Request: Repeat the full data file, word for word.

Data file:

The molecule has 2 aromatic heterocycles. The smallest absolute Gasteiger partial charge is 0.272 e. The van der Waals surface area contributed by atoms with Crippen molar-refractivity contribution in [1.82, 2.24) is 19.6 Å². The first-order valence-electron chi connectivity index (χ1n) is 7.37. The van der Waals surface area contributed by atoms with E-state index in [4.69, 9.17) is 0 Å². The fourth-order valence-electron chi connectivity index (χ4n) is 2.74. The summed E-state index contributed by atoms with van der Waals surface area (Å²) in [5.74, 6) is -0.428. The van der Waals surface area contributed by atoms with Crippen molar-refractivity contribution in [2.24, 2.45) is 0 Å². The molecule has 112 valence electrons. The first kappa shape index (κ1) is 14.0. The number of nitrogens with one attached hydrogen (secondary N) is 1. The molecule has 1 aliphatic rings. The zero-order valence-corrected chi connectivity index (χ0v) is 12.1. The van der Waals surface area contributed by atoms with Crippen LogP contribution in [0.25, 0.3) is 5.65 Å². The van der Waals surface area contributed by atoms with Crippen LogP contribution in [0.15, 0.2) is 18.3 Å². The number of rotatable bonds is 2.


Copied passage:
The molecule has 2 aromatic heterocycles. The smallest absolute Gasteiger partial charge is 0.272 e. The van der Waals surface area contributed by atoms with Crippen molar-refractivity contribution in [1.82, 2.24) is 19.6 Å². The first-order valence-electron chi connectivity index (χ1n) is 7.37. The van der Waals surface area contributed by atoms with E-state index in [4.69, 9.17) is 0 Å². The fourth-order valence-electron chi connectivity index (χ4n) is 2.74. The summed E-state index contributed by atoms with van der Waals surface area (Å²) in [5.74, 6) is -0.428. The van der Waals surface area contributed by atoms with Crippen molar-refractivity contribution in [2.24, 2.45) is 0 Å². The molecule has 112 valence electrons. The first kappa shape index (κ1) is 14.0. The number of nitrogens with one attached hydrogen (secondary N) is 1. The molecule has 1 aliphatic rings. The zero-order valence-corrected chi connectivity index (χ0v) is 12.1. The van der Waals surface area contributed by atoms with Crippen LogP contribution in [0.25, 0.3) is 5.65 Å². The van der Waals surface area contributed by atoms with Crippen LogP contribution in [0.15, 0.2) is 18.3 Å². The number of rotatable bonds is 2.